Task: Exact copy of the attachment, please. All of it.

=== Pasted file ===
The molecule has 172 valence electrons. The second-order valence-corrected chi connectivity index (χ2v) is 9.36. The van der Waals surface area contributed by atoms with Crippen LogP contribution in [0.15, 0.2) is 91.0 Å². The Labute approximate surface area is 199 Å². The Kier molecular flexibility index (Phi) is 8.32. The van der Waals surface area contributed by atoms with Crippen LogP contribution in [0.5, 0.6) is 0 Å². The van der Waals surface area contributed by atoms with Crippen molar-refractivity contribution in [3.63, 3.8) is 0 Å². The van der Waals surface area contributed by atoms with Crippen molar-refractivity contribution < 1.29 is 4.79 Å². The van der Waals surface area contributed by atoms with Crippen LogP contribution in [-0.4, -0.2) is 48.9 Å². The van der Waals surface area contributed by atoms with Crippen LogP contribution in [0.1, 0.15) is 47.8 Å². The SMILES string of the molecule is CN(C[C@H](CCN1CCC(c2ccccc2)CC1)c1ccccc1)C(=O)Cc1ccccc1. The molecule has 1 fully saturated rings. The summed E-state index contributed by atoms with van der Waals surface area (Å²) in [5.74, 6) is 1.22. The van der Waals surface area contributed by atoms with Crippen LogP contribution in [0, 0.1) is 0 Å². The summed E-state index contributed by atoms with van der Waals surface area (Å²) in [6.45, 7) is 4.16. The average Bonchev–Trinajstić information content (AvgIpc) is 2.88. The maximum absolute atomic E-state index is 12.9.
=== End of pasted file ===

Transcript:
The molecule has 172 valence electrons. The second-order valence-corrected chi connectivity index (χ2v) is 9.36. The van der Waals surface area contributed by atoms with Crippen LogP contribution in [0.15, 0.2) is 91.0 Å². The Labute approximate surface area is 199 Å². The Kier molecular flexibility index (Phi) is 8.32. The van der Waals surface area contributed by atoms with Crippen LogP contribution in [0.5, 0.6) is 0 Å². The van der Waals surface area contributed by atoms with Crippen molar-refractivity contribution in [3.63, 3.8) is 0 Å². The van der Waals surface area contributed by atoms with Crippen molar-refractivity contribution < 1.29 is 4.79 Å². The van der Waals surface area contributed by atoms with Crippen LogP contribution in [-0.4, -0.2) is 48.9 Å². The van der Waals surface area contributed by atoms with Crippen LogP contribution in [0.1, 0.15) is 47.8 Å². The SMILES string of the molecule is CN(C[C@H](CCN1CCC(c2ccccc2)CC1)c1ccccc1)C(=O)Cc1ccccc1. The molecule has 1 fully saturated rings. The summed E-state index contributed by atoms with van der Waals surface area (Å²) in [5.74, 6) is 1.22. The van der Waals surface area contributed by atoms with Crippen LogP contribution in [0, 0.1) is 0 Å². The summed E-state index contributed by atoms with van der Waals surface area (Å²) in [6.45, 7) is 4.16. The average Bonchev–Trinajstić information content (AvgIpc) is 2.88. The maximum absolute atomic E-state index is 12.9.